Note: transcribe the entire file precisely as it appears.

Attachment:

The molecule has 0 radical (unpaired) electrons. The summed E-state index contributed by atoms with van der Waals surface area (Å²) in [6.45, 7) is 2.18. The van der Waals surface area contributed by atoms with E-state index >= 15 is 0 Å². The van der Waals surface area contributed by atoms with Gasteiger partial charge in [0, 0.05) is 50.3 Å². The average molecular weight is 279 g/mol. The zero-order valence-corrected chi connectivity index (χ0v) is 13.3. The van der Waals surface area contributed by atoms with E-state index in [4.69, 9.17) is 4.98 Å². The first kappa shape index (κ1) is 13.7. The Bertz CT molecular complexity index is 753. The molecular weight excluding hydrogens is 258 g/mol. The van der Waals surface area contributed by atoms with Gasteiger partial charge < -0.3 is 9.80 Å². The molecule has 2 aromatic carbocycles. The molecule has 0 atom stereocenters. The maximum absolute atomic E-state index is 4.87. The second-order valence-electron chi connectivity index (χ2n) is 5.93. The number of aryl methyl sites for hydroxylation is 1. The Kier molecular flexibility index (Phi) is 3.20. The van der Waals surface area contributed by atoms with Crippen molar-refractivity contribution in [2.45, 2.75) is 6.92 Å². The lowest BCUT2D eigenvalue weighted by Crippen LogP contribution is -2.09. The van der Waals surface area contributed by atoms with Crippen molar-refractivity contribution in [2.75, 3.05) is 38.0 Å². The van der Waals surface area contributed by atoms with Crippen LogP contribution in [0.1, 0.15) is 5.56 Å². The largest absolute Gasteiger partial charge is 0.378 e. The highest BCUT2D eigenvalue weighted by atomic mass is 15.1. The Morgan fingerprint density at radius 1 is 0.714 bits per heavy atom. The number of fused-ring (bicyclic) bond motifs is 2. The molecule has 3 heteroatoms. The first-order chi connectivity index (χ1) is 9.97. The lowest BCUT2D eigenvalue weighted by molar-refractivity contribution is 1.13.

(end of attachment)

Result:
The molecule has 0 radical (unpaired) electrons. The summed E-state index contributed by atoms with van der Waals surface area (Å²) in [6.45, 7) is 2.18. The van der Waals surface area contributed by atoms with E-state index >= 15 is 0 Å². The van der Waals surface area contributed by atoms with Gasteiger partial charge in [0, 0.05) is 50.3 Å². The average molecular weight is 279 g/mol. The zero-order valence-corrected chi connectivity index (χ0v) is 13.3. The van der Waals surface area contributed by atoms with E-state index in [4.69, 9.17) is 4.98 Å². The first kappa shape index (κ1) is 13.7. The Bertz CT molecular complexity index is 753. The molecular weight excluding hydrogens is 258 g/mol. The van der Waals surface area contributed by atoms with Gasteiger partial charge < -0.3 is 9.80 Å². The molecule has 2 aromatic carbocycles. The molecule has 0 atom stereocenters. The maximum absolute atomic E-state index is 4.87. The second-order valence-electron chi connectivity index (χ2n) is 5.93. The number of aryl methyl sites for hydroxylation is 1. The Kier molecular flexibility index (Phi) is 3.20. The van der Waals surface area contributed by atoms with Crippen molar-refractivity contribution in [2.45, 2.75) is 6.92 Å². The lowest BCUT2D eigenvalue weighted by Crippen LogP contribution is -2.09. The van der Waals surface area contributed by atoms with Crippen molar-refractivity contribution in [2.75, 3.05) is 38.0 Å². The van der Waals surface area contributed by atoms with Crippen LogP contribution in [0.1, 0.15) is 5.56 Å². The largest absolute Gasteiger partial charge is 0.378 e. The highest BCUT2D eigenvalue weighted by atomic mass is 15.1. The Morgan fingerprint density at radius 1 is 0.714 bits per heavy atom. The number of fused-ring (bicyclic) bond motifs is 2. The molecule has 3 heteroatoms. The first-order chi connectivity index (χ1) is 9.97. The lowest BCUT2D eigenvalue weighted by molar-refractivity contribution is 1.13.